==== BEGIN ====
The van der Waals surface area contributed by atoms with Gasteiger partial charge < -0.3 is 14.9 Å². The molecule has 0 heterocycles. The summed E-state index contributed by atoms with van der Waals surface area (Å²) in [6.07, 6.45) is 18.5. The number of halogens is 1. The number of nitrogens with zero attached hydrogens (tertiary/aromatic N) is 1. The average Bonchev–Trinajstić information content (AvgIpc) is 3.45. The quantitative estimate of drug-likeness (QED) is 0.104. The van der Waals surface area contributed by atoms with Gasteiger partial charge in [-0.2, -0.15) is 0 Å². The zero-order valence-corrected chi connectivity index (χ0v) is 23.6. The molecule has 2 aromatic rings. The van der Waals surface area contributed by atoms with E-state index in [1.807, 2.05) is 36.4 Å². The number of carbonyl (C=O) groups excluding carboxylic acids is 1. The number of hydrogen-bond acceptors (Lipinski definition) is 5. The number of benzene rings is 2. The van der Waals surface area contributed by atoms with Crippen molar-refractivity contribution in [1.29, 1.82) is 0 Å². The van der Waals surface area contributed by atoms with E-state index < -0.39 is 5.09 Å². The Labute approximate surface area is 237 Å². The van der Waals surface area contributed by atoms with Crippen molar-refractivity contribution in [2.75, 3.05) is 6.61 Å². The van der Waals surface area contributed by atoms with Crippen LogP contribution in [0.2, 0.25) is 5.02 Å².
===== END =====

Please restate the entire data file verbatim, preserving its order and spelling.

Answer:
The van der Waals surface area contributed by atoms with Gasteiger partial charge < -0.3 is 14.9 Å². The molecule has 0 heterocycles. The summed E-state index contributed by atoms with van der Waals surface area (Å²) in [6.07, 6.45) is 18.5. The number of halogens is 1. The number of nitrogens with zero attached hydrogens (tertiary/aromatic N) is 1. The average Bonchev–Trinajstić information content (AvgIpc) is 3.45. The quantitative estimate of drug-likeness (QED) is 0.104. The van der Waals surface area contributed by atoms with Gasteiger partial charge in [-0.2, -0.15) is 0 Å². The zero-order valence-corrected chi connectivity index (χ0v) is 23.6. The molecule has 2 aromatic rings. The van der Waals surface area contributed by atoms with E-state index in [1.807, 2.05) is 36.4 Å². The number of carbonyl (C=O) groups excluding carboxylic acids is 1. The number of hydrogen-bond acceptors (Lipinski definition) is 5. The number of benzene rings is 2. The van der Waals surface area contributed by atoms with Crippen molar-refractivity contribution in [1.29, 1.82) is 0 Å². The van der Waals surface area contributed by atoms with E-state index < -0.39 is 5.09 Å². The Labute approximate surface area is 237 Å². The van der Waals surface area contributed by atoms with Crippen molar-refractivity contribution in [2.75, 3.05) is 6.61 Å². The van der Waals surface area contributed by atoms with Crippen LogP contribution in [0.2, 0.25) is 5.02 Å².